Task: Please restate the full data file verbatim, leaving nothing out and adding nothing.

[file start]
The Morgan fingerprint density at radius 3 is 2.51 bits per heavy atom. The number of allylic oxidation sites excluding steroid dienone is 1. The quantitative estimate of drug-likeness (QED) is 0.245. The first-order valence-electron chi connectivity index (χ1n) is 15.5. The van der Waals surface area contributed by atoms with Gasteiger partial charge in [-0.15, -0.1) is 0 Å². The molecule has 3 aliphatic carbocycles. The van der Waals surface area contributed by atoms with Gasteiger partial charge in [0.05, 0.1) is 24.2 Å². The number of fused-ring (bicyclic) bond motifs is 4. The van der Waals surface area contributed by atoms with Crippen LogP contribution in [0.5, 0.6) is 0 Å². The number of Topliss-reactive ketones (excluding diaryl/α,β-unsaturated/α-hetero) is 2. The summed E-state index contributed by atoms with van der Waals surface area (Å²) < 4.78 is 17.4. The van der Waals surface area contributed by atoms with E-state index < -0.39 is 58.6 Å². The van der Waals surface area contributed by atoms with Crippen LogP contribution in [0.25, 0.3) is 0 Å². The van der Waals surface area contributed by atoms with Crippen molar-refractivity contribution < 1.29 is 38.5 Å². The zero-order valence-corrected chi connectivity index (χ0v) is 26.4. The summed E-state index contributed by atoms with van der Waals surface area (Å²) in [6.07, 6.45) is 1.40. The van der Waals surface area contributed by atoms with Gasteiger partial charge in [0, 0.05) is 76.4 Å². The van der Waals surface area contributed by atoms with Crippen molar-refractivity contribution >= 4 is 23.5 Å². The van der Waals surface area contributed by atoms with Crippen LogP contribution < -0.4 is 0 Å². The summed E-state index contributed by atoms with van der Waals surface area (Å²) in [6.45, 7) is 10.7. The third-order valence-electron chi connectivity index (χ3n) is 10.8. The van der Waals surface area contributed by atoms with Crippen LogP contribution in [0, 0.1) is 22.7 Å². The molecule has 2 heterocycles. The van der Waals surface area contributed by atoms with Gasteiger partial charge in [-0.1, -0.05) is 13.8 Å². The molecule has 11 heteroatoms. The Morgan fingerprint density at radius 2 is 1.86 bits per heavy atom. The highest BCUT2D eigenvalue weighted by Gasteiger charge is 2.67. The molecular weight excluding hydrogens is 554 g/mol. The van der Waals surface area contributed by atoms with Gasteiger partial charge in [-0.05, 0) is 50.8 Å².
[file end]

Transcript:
The Morgan fingerprint density at radius 3 is 2.51 bits per heavy atom. The number of allylic oxidation sites excluding steroid dienone is 1. The quantitative estimate of drug-likeness (QED) is 0.245. The first-order valence-electron chi connectivity index (χ1n) is 15.5. The van der Waals surface area contributed by atoms with Gasteiger partial charge in [-0.15, -0.1) is 0 Å². The molecule has 3 aliphatic carbocycles. The van der Waals surface area contributed by atoms with Gasteiger partial charge in [0.05, 0.1) is 24.2 Å². The number of fused-ring (bicyclic) bond motifs is 4. The van der Waals surface area contributed by atoms with Crippen LogP contribution in [0.5, 0.6) is 0 Å². The number of Topliss-reactive ketones (excluding diaryl/α,β-unsaturated/α-hetero) is 2. The summed E-state index contributed by atoms with van der Waals surface area (Å²) < 4.78 is 17.4. The van der Waals surface area contributed by atoms with E-state index < -0.39 is 58.6 Å². The van der Waals surface area contributed by atoms with Crippen LogP contribution in [0.25, 0.3) is 0 Å². The van der Waals surface area contributed by atoms with Crippen molar-refractivity contribution < 1.29 is 38.5 Å². The zero-order valence-corrected chi connectivity index (χ0v) is 26.4. The summed E-state index contributed by atoms with van der Waals surface area (Å²) in [6.07, 6.45) is 1.40. The van der Waals surface area contributed by atoms with Gasteiger partial charge in [0, 0.05) is 76.4 Å². The van der Waals surface area contributed by atoms with Crippen molar-refractivity contribution >= 4 is 23.5 Å². The van der Waals surface area contributed by atoms with Crippen LogP contribution < -0.4 is 0 Å². The summed E-state index contributed by atoms with van der Waals surface area (Å²) in [6.45, 7) is 10.7. The third-order valence-electron chi connectivity index (χ3n) is 10.8. The van der Waals surface area contributed by atoms with Crippen LogP contribution in [0, 0.1) is 22.7 Å². The molecule has 2 heterocycles. The van der Waals surface area contributed by atoms with Gasteiger partial charge in [-0.1, -0.05) is 13.8 Å². The molecule has 11 heteroatoms. The Morgan fingerprint density at radius 2 is 1.86 bits per heavy atom. The highest BCUT2D eigenvalue weighted by Gasteiger charge is 2.67. The molecular weight excluding hydrogens is 554 g/mol. The van der Waals surface area contributed by atoms with Gasteiger partial charge in [-0.05, 0) is 50.8 Å².